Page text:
skip navigation
search

STEEL CO. v. CITIZENS FOR BETTER ENVIRONMENT (96-643)
90 F.3d 1237, vacated and remanded.
Syllabus
Opinion
[ Scalia ]
Concurrence
[ O'Connor ]
Concurrence
[ Breyer ]
Concurrence
[ Stevens ]
Concurrence
[ Ginsburg ]
HTML version
PDF version
HTML version
PDF version
HTML version
PDF version
HTML version
PDF version
HTML version
PDF version
HTML version
PDF version

Ginsburg, J., concurring

SUPREME COURT OF THE UNITED STATES


No. 96—643


STEEL COMPANY, aka CHICAGO STEEL AND PICKLING COMPANY, PETITIONER v. CITIZENS
FOR A BETTER ENVIRONMENT

ON WRIT OF CERTIORARI TO THE UNITED STATES COURT OF APPEALS FOR THE SEVENTH CIRCUIT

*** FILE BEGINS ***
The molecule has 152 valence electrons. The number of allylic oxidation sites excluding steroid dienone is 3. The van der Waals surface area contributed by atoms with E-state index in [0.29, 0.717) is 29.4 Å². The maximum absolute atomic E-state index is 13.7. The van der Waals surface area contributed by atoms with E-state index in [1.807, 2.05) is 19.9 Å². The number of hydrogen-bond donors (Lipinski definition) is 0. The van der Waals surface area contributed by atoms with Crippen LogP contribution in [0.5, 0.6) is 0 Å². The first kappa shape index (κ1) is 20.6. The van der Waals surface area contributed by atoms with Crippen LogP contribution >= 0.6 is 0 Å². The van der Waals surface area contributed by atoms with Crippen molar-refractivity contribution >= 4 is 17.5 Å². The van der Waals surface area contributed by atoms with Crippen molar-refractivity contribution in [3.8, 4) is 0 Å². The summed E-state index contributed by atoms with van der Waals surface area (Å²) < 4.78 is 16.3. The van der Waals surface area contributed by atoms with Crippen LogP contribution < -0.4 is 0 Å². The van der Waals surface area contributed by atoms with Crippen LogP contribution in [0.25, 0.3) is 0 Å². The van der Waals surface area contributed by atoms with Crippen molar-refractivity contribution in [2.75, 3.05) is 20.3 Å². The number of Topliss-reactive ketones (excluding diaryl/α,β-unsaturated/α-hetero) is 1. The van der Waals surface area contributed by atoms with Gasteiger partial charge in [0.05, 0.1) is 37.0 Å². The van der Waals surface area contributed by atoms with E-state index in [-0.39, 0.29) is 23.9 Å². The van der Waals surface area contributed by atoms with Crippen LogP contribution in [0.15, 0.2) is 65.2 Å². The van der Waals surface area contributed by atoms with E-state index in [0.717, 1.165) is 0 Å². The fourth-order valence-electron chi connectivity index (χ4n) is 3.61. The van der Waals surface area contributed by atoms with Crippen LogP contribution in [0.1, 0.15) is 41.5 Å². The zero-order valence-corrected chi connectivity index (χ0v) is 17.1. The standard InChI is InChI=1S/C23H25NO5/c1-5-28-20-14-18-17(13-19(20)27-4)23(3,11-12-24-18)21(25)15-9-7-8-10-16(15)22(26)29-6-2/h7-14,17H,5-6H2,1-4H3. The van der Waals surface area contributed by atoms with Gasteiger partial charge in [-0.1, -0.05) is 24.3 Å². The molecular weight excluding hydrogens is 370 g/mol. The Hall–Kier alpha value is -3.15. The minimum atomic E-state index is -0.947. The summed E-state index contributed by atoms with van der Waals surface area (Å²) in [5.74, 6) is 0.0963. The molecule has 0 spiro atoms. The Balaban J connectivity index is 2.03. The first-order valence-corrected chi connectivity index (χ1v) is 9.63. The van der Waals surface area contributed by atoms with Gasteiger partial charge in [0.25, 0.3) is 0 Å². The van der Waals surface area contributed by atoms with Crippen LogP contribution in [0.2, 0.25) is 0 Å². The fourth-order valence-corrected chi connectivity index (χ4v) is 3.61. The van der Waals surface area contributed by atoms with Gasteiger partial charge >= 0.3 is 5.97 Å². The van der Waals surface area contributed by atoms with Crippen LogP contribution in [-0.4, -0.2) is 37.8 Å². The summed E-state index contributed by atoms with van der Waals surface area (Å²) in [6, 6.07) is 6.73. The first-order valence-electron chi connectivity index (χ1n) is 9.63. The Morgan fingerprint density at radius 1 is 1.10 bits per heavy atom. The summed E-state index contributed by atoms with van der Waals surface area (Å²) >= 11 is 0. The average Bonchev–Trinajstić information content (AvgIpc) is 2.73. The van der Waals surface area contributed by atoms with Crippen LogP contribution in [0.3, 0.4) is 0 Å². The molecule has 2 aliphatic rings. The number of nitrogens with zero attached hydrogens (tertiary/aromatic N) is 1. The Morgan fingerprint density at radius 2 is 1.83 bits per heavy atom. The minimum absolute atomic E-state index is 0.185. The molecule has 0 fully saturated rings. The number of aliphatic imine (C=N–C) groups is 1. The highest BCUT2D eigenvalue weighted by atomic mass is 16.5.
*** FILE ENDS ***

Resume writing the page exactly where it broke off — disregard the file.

[March 4, 1998]

Justice Ginsburg, concurring in the judgment.

Congress has authorized citizen suits to enforce the Emergency Planning and Community Right-to-Know Act of 1986, 42 U.S.C. § 11001 et seq. Does that authorization, as Congress designed it, permit citizen suits for wholly past violations? For the reasons stated by Justice Stevens in Part III of his opinion, I agree that the answer is “No.” I would follow the path this Court marked in Gwaltney of Smithfield, Ltd. v. Chesapeake Bay Foundation, Inc., 484 U.S. 49, 60—61 (1987), and resist expounding or offering advice on the constitutionality of what Congress might have done, but did not do.

Copyright

About us

Send email